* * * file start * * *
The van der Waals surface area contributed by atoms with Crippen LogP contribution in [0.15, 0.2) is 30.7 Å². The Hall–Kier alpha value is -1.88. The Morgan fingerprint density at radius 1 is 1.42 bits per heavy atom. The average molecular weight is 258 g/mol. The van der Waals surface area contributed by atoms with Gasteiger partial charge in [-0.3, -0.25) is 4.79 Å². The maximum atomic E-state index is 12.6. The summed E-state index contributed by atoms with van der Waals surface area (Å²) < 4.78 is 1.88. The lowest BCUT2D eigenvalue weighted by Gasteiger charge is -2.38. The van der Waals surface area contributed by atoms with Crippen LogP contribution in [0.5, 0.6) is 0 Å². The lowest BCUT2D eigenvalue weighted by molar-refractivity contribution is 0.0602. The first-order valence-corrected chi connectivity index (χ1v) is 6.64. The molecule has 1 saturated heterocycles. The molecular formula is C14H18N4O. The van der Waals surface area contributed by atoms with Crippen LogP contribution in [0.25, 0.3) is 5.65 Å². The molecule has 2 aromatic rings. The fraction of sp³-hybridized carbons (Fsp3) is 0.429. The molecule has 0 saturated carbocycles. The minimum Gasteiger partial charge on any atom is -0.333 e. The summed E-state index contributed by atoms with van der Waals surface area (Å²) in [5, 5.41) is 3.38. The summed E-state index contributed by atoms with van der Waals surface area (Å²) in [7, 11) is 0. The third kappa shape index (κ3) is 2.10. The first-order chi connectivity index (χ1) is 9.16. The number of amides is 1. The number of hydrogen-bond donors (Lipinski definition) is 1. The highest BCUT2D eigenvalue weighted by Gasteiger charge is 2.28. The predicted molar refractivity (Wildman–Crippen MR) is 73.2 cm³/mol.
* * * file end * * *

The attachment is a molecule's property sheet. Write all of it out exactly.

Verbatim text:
The van der Waals surface area contributed by atoms with Crippen LogP contribution in [0.15, 0.2) is 30.7 Å². The Hall–Kier alpha value is -1.88. The Morgan fingerprint density at radius 1 is 1.42 bits per heavy atom. The average molecular weight is 258 g/mol. The van der Waals surface area contributed by atoms with Gasteiger partial charge in [-0.3, -0.25) is 4.79 Å². The maximum atomic E-state index is 12.6. The summed E-state index contributed by atoms with van der Waals surface area (Å²) < 4.78 is 1.88. The lowest BCUT2D eigenvalue weighted by Gasteiger charge is -2.38. The van der Waals surface area contributed by atoms with Crippen LogP contribution in [0.5, 0.6) is 0 Å². The lowest BCUT2D eigenvalue weighted by molar-refractivity contribution is 0.0602. The first-order valence-corrected chi connectivity index (χ1v) is 6.64. The molecule has 1 saturated heterocycles. The molecular formula is C14H18N4O. The van der Waals surface area contributed by atoms with Crippen LogP contribution in [0.25, 0.3) is 5.65 Å². The molecule has 2 aromatic rings. The fraction of sp³-hybridized carbons (Fsp3) is 0.429. The molecule has 0 saturated carbocycles. The minimum Gasteiger partial charge on any atom is -0.333 e. The summed E-state index contributed by atoms with van der Waals surface area (Å²) in [5, 5.41) is 3.38. The summed E-state index contributed by atoms with van der Waals surface area (Å²) in [7, 11) is 0. The third kappa shape index (κ3) is 2.10. The first-order chi connectivity index (χ1) is 9.16. The number of amides is 1. The number of hydrogen-bond donors (Lipinski definition) is 1. The highest BCUT2D eigenvalue weighted by Gasteiger charge is 2.28. The predicted molar refractivity (Wildman–Crippen MR) is 73.2 cm³/mol.